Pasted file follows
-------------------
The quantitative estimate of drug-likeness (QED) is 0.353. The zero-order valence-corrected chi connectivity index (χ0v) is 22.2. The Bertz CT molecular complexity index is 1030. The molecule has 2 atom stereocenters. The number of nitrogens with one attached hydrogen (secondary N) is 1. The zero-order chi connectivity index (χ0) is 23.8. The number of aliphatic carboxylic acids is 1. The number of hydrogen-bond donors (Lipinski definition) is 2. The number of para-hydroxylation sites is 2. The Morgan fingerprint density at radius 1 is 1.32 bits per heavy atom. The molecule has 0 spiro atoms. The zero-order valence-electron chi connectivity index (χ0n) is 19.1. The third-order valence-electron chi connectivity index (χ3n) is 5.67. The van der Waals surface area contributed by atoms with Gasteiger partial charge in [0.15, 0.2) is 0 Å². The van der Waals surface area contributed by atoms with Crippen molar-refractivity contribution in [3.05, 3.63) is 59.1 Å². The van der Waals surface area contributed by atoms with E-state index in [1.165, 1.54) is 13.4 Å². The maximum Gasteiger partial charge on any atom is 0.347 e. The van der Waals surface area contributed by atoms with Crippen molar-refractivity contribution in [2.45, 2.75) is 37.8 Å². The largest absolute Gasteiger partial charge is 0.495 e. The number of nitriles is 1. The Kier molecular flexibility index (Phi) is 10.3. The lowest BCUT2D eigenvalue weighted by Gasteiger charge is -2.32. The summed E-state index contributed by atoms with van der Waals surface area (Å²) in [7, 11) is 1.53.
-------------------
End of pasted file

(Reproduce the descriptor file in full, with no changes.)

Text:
The quantitative estimate of drug-likeness (QED) is 0.353. The zero-order valence-corrected chi connectivity index (χ0v) is 22.2. The Bertz CT molecular complexity index is 1030. The molecule has 2 atom stereocenters. The number of nitrogens with one attached hydrogen (secondary N) is 1. The zero-order chi connectivity index (χ0) is 23.8. The number of aliphatic carboxylic acids is 1. The number of hydrogen-bond donors (Lipinski definition) is 2. The number of para-hydroxylation sites is 2. The Morgan fingerprint density at radius 1 is 1.32 bits per heavy atom. The molecule has 0 spiro atoms. The zero-order valence-electron chi connectivity index (χ0n) is 19.1. The third-order valence-electron chi connectivity index (χ3n) is 5.67. The van der Waals surface area contributed by atoms with Gasteiger partial charge in [0.15, 0.2) is 0 Å². The van der Waals surface area contributed by atoms with Crippen molar-refractivity contribution in [3.05, 3.63) is 59.1 Å². The van der Waals surface area contributed by atoms with E-state index in [1.165, 1.54) is 13.4 Å². The maximum Gasteiger partial charge on any atom is 0.347 e. The van der Waals surface area contributed by atoms with Crippen molar-refractivity contribution in [2.45, 2.75) is 37.8 Å². The largest absolute Gasteiger partial charge is 0.495 e. The number of nitriles is 1. The Kier molecular flexibility index (Phi) is 10.3. The lowest BCUT2D eigenvalue weighted by Gasteiger charge is -2.32. The summed E-state index contributed by atoms with van der Waals surface area (Å²) in [7, 11) is 1.53.